Recent attempts by Texas university systems to meet Gov. Rick Perry’s 2011 challenge to develop undergraduate degree programs for under $10,000 appear to play a shell game by requiring extensive coursework prior to college enrollment in order to meet the $10,000 goal.
Texas Tech has a plan in the works to require multiple semesters of community college coursework before finishing at Tech, but would not require students to have completed college-level coursework in high school.
The University of Texas Permian Basin on Wednesday announced a $10,000 degree plan slated to begin in the fall 2012.
Texas A&M University-San Antonio also announced a sub-$10,000 program earlier this year.
Tech plans to soon unveil a program using online coursework to earn a human resources degree, said Guy Bailey, Tech president.
“We think it will be very reasonably priced and will compete with those programs,” Bailey said.
The Tech program would have students transfer with 80 hours from a community college before completing 40 hours worth of upper-level courses at Tech, Bailey said.
The University of Texas Permian Basin Texas Science Scholar undergraduate degree plan will offer majors in chemistry, computer science, geology, information systems and mathematics, according to a statement from the University of Texas System.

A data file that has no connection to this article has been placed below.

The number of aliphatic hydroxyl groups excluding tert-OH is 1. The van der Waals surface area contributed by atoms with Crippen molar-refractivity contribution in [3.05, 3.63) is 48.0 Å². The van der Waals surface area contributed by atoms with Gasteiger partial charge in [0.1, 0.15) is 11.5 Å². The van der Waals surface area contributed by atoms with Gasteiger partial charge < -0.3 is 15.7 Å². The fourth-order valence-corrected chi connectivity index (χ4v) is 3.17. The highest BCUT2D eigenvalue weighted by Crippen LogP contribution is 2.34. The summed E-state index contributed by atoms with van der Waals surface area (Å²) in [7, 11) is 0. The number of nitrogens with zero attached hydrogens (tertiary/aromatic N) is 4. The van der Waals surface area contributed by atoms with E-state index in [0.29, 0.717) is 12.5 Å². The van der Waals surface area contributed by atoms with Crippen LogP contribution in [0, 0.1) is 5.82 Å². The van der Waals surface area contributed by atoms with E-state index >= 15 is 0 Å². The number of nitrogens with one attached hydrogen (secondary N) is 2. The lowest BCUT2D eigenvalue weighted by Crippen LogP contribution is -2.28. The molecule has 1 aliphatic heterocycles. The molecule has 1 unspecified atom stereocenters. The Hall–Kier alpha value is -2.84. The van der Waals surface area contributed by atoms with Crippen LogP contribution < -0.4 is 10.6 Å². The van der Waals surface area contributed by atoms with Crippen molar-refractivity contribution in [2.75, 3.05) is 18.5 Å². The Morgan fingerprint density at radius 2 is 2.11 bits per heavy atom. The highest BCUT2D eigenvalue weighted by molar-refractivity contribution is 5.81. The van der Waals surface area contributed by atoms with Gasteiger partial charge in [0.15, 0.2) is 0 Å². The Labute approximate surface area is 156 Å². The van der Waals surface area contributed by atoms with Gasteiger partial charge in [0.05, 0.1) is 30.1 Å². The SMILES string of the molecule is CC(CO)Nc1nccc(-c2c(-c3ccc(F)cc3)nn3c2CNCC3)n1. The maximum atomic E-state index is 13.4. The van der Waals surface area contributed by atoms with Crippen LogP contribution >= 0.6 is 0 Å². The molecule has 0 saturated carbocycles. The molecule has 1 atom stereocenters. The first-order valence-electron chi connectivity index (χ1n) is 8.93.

But like the Texas A&M University System program announced earlier this year, the Texas Science Scholar program requires advanced math placement before cracking that first book on campus.
The push to develop a $10,000 undergraduate degree plan comes in response to a challenge from Perry to establish a program allowing students to earn a bachelor’s degree for under $10,000.
Texas A&M University-San Antonio has partnered with Alamo Colleges to offer a degree for $9,672.
As reported by the Texas Tribune, the coursework for the A&M “Affordable Degree” begins in high school with dual-credit courses and requires obtaining an associate degree from Alamo Colleges before finishing at Texas A&M University-San Antonio.
An incoming freshman in the UT Permian Basin program must be able to place into a higher-level math class by his or her first semester, through either a combination of class rank and ACT scores, Advanced Placement or other standardized tests or the UT Permian Basement math placement test.
And dual-credit courses aren’t free.
Three credit hours at South Plains College for dual-credit Lubbock Independent School District students costs $177, according to the Lubbock High School website.
It cost students roughly $600 for 12 credit hours during the spring 2012 semester.
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